Have you ever heard of the Serbian town of Žitište? If so, the chances are that the unusual statue in the centre of the village first brought its name to your ears. This underdeveloped agricultural village needed a hero, so they turned to an iconic figure that everyone could identify with: Rocky Balboa.
Žitište’s history dates back to the 14th century, when it was a small Hungarian settlement with the somewhat unpronounceable name of Zenthgyurgh. It was inhabited by Serbs, but hardship and disease meant it was entirely abandoned by the beginning of the 18th century. New Serbian settlers came in, and the village we know and love began to take shape. The name ‘Žitište’ wouldn’t come into use until 1947 however. Less than 3000 people live here today.
And that was truly that as far as Žitište went, but a group of local youngsters decided to change that. They were led by Bojan Marceta, who came up with the idea to build a statue to a universal ideal in the centre of town. Bojan wanted something that would symbolise perseverance, hope, hard work and heart. There were plenty of options, but one name stood out: Rocky Balboa.
Despite the unconventional nature of the choice, the majority of the local community was well and truly behind the idea. Small murmurs of disapproval came from the Serbian Orthodox Church, but even this was not entirely serious. The mayor approved the idea, and the largest business in the town (Agroživ, then one of the largest chicken processing plants in Europe) pledged financial support.
The town needed an artist to put together this paragon of integrity, so who better than the man who carved the original? A. Thomas Schomberg was the artist responsible for the famous Rocky statue in Philadelphia, and he was soon exchanging emails with Marceta. Schomberg even offered to waive his own fee to make the statue, meaning the cost of the project would only be $1.5 million. The use of the word ‘only’ there is somewhat liberal.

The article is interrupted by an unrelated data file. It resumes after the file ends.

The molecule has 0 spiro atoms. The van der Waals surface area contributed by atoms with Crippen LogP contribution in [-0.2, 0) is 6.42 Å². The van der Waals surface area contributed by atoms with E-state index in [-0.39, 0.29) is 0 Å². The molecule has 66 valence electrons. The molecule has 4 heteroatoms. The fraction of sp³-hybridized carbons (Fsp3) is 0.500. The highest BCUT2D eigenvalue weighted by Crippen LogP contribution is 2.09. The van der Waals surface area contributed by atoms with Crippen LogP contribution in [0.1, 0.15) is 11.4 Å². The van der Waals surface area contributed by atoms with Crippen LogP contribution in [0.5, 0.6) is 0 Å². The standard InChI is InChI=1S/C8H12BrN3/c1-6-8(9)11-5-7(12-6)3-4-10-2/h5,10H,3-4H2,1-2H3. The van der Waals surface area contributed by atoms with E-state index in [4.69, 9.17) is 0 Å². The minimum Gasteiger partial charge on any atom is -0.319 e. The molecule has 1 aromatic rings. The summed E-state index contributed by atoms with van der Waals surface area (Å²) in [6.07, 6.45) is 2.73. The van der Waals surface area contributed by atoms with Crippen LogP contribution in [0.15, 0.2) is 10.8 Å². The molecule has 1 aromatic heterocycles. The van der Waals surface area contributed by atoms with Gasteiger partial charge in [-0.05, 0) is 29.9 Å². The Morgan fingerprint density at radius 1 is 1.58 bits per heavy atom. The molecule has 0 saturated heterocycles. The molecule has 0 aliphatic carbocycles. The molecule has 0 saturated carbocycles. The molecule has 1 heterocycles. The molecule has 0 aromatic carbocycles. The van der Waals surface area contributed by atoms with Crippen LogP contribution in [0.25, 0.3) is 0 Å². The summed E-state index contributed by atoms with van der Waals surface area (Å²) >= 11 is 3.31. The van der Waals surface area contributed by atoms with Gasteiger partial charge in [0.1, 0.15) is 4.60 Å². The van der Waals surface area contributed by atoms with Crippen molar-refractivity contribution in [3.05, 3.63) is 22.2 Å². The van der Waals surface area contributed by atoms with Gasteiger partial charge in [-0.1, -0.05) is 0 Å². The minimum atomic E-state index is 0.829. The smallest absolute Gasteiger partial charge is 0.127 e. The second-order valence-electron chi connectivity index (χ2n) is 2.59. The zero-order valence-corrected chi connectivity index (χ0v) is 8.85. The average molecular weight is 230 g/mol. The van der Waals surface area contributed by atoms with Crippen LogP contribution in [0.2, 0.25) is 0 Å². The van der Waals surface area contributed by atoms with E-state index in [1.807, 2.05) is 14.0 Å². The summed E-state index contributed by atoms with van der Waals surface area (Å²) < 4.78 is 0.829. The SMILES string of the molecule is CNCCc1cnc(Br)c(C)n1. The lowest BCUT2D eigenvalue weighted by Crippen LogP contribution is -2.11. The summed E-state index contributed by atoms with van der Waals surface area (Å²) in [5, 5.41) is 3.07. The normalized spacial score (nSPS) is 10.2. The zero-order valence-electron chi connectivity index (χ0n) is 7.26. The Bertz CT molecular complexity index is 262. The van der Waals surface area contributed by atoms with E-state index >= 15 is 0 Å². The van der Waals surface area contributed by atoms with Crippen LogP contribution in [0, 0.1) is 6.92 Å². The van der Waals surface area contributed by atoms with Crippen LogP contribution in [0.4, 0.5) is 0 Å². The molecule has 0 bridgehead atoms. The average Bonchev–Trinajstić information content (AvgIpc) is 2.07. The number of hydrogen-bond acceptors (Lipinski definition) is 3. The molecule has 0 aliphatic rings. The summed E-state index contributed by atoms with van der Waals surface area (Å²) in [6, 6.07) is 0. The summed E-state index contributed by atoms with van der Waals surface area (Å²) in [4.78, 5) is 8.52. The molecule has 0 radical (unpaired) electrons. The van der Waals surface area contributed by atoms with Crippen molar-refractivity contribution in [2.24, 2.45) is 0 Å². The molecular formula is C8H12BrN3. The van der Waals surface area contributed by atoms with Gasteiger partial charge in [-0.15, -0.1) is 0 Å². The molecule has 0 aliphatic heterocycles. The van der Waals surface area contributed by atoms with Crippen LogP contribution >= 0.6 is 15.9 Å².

Žitište didn’t have that sort of money to throw at a statue, so an alternative was found closer to home in the shape of local artist Boris Staparac. The Croatian sculptor also offered to waive his fee, meaning the building of the statue would cost an all the more reasonable €5,000 (about $6000).
The hard work began in earnest, as the entire town was infected with Rocky fever. The monument was bringing people together before it had even been erected, as the entire community rallied behind this memorial to the power of believing in yourself. The big unveiling was set for August 18, 2007, where it would act as the main event of that year’s Chicken Fest. Yes, Chicken Fest.
The eyes of the world finally turned towards this small corner of Vojvodina, a short drive from the border with Romania. The town held its first ever international press conference, and a local journalist even posited the idea of Rocky 7 being filmed in the town. Thousands were in attendance for the unveiling, and Žitište had its moment in the sun.
Is it strange that there is a Rocky Balboa statue in an unknown Serbian village? Of course it is. Monuments are usually erected in honour of men and women of the real world, individuals who helped propel a society forward in their own inimitable way. But the other side of the coin shows that it isn’t so strange at all, that the ideals encouraged by the Rocky movies are universal. Sylvester Stallone’s legendary character succeeded in spite of his limited ability and means, achieving the impossible against all the odds.
As a Žitište native poignantly said, ‘We are all Rocky’.